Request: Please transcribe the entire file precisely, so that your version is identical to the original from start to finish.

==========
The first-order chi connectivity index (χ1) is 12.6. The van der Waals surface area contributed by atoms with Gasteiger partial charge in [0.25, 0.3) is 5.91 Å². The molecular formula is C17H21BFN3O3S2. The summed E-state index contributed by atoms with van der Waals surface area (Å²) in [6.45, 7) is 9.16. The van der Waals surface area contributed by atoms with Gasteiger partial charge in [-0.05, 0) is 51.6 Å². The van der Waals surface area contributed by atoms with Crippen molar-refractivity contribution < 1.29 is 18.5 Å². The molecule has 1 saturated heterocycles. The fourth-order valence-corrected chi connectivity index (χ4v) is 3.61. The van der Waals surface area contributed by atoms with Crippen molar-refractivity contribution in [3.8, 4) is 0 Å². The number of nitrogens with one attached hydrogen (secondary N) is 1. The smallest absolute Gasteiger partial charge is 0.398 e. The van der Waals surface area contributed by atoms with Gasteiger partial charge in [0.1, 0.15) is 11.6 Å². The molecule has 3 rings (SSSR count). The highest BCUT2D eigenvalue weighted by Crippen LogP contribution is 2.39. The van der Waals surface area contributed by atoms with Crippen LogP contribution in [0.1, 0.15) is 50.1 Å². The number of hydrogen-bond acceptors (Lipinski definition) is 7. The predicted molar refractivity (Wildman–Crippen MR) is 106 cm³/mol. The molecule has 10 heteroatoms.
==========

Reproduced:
The first-order chi connectivity index (χ1) is 12.6. The van der Waals surface area contributed by atoms with Gasteiger partial charge in [0.25, 0.3) is 5.91 Å². The molecular formula is C17H21BFN3O3S2. The summed E-state index contributed by atoms with van der Waals surface area (Å²) in [6.45, 7) is 9.16. The van der Waals surface area contributed by atoms with Gasteiger partial charge in [-0.05, 0) is 51.6 Å². The van der Waals surface area contributed by atoms with Crippen molar-refractivity contribution < 1.29 is 18.5 Å². The molecule has 1 saturated heterocycles. The fourth-order valence-corrected chi connectivity index (χ4v) is 3.61. The van der Waals surface area contributed by atoms with Crippen molar-refractivity contribution in [3.8, 4) is 0 Å². The number of nitrogens with one attached hydrogen (secondary N) is 1. The smallest absolute Gasteiger partial charge is 0.398 e. The van der Waals surface area contributed by atoms with Gasteiger partial charge in [0.1, 0.15) is 11.6 Å². The molecule has 3 rings (SSSR count). The highest BCUT2D eigenvalue weighted by Crippen LogP contribution is 2.39. The van der Waals surface area contributed by atoms with Crippen LogP contribution in [0.1, 0.15) is 50.1 Å². The number of hydrogen-bond acceptors (Lipinski definition) is 7. The predicted molar refractivity (Wildman–Crippen MR) is 106 cm³/mol. The molecule has 10 heteroatoms.